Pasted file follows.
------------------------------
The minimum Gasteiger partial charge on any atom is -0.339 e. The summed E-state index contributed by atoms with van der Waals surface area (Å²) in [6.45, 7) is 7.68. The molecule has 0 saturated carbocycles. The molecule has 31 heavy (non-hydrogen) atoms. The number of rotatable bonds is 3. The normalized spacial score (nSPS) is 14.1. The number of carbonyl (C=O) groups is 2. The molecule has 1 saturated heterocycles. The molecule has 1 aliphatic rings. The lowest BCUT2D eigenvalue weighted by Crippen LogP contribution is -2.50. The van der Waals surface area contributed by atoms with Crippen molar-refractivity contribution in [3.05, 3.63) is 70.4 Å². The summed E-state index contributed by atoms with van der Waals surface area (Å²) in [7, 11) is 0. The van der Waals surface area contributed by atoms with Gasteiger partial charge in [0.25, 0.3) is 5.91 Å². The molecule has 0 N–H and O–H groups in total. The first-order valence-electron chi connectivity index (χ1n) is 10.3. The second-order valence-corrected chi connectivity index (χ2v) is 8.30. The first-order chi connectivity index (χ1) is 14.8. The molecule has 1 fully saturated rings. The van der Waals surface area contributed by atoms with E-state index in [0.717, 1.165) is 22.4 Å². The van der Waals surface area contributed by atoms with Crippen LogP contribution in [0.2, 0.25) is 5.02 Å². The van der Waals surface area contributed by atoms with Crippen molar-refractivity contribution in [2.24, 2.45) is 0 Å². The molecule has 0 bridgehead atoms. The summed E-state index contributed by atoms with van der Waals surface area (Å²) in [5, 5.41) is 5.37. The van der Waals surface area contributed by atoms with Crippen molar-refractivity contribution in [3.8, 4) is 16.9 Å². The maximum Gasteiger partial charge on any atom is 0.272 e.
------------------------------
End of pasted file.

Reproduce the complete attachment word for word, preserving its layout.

The minimum Gasteiger partial charge on any atom is -0.339 e. The summed E-state index contributed by atoms with van der Waals surface area (Å²) in [6.45, 7) is 7.68. The molecule has 0 saturated carbocycles. The molecule has 31 heavy (non-hydrogen) atoms. The number of rotatable bonds is 3. The normalized spacial score (nSPS) is 14.1. The number of carbonyl (C=O) groups is 2. The molecule has 1 saturated heterocycles. The molecule has 1 aliphatic rings. The lowest BCUT2D eigenvalue weighted by Crippen LogP contribution is -2.50. The van der Waals surface area contributed by atoms with Crippen molar-refractivity contribution in [3.05, 3.63) is 70.4 Å². The summed E-state index contributed by atoms with van der Waals surface area (Å²) in [7, 11) is 0. The van der Waals surface area contributed by atoms with Gasteiger partial charge in [0.25, 0.3) is 5.91 Å². The molecule has 0 N–H and O–H groups in total. The first-order valence-electron chi connectivity index (χ1n) is 10.3. The second-order valence-corrected chi connectivity index (χ2v) is 8.30. The first-order chi connectivity index (χ1) is 14.8. The molecule has 1 fully saturated rings. The van der Waals surface area contributed by atoms with E-state index in [0.717, 1.165) is 22.4 Å². The van der Waals surface area contributed by atoms with Crippen LogP contribution in [0.2, 0.25) is 5.02 Å². The van der Waals surface area contributed by atoms with Crippen molar-refractivity contribution in [2.24, 2.45) is 0 Å². The molecule has 0 bridgehead atoms. The summed E-state index contributed by atoms with van der Waals surface area (Å²) in [5, 5.41) is 5.37. The van der Waals surface area contributed by atoms with Crippen molar-refractivity contribution in [3.8, 4) is 16.9 Å². The maximum Gasteiger partial charge on any atom is 0.272 e.